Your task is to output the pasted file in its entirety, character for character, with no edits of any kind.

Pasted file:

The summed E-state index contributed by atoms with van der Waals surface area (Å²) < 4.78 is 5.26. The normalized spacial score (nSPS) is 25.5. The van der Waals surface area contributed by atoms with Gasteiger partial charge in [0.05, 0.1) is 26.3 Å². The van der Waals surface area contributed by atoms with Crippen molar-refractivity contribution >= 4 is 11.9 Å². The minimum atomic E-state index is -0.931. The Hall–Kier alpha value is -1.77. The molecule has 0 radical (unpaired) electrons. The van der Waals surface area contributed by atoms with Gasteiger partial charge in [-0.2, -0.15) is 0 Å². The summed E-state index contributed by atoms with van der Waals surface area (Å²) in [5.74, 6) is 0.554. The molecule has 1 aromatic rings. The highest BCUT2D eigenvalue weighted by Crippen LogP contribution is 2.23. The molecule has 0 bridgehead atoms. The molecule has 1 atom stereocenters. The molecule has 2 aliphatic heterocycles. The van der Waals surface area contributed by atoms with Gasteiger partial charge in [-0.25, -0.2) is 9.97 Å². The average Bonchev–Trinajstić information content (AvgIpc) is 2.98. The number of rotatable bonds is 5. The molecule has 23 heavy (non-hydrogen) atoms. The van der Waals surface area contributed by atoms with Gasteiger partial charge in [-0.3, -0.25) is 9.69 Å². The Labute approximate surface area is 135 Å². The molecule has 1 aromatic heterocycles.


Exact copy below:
The summed E-state index contributed by atoms with van der Waals surface area (Å²) < 4.78 is 5.26. The normalized spacial score (nSPS) is 25.5. The van der Waals surface area contributed by atoms with Gasteiger partial charge in [0.05, 0.1) is 26.3 Å². The van der Waals surface area contributed by atoms with Crippen molar-refractivity contribution >= 4 is 11.9 Å². The minimum atomic E-state index is -0.931. The Hall–Kier alpha value is -1.77. The molecule has 0 radical (unpaired) electrons. The van der Waals surface area contributed by atoms with Gasteiger partial charge in [-0.2, -0.15) is 0 Å². The summed E-state index contributed by atoms with van der Waals surface area (Å²) in [5.74, 6) is 0.554. The molecule has 1 aromatic rings. The highest BCUT2D eigenvalue weighted by Crippen LogP contribution is 2.23. The molecule has 0 bridgehead atoms. The molecule has 1 atom stereocenters. The molecule has 2 aliphatic heterocycles. The van der Waals surface area contributed by atoms with Gasteiger partial charge in [-0.25, -0.2) is 9.97 Å². The average Bonchev–Trinajstić information content (AvgIpc) is 2.98. The number of rotatable bonds is 5. The molecule has 23 heavy (non-hydrogen) atoms. The van der Waals surface area contributed by atoms with Gasteiger partial charge in [-0.3, -0.25) is 9.69 Å². The Labute approximate surface area is 135 Å². The molecule has 1 aromatic heterocycles.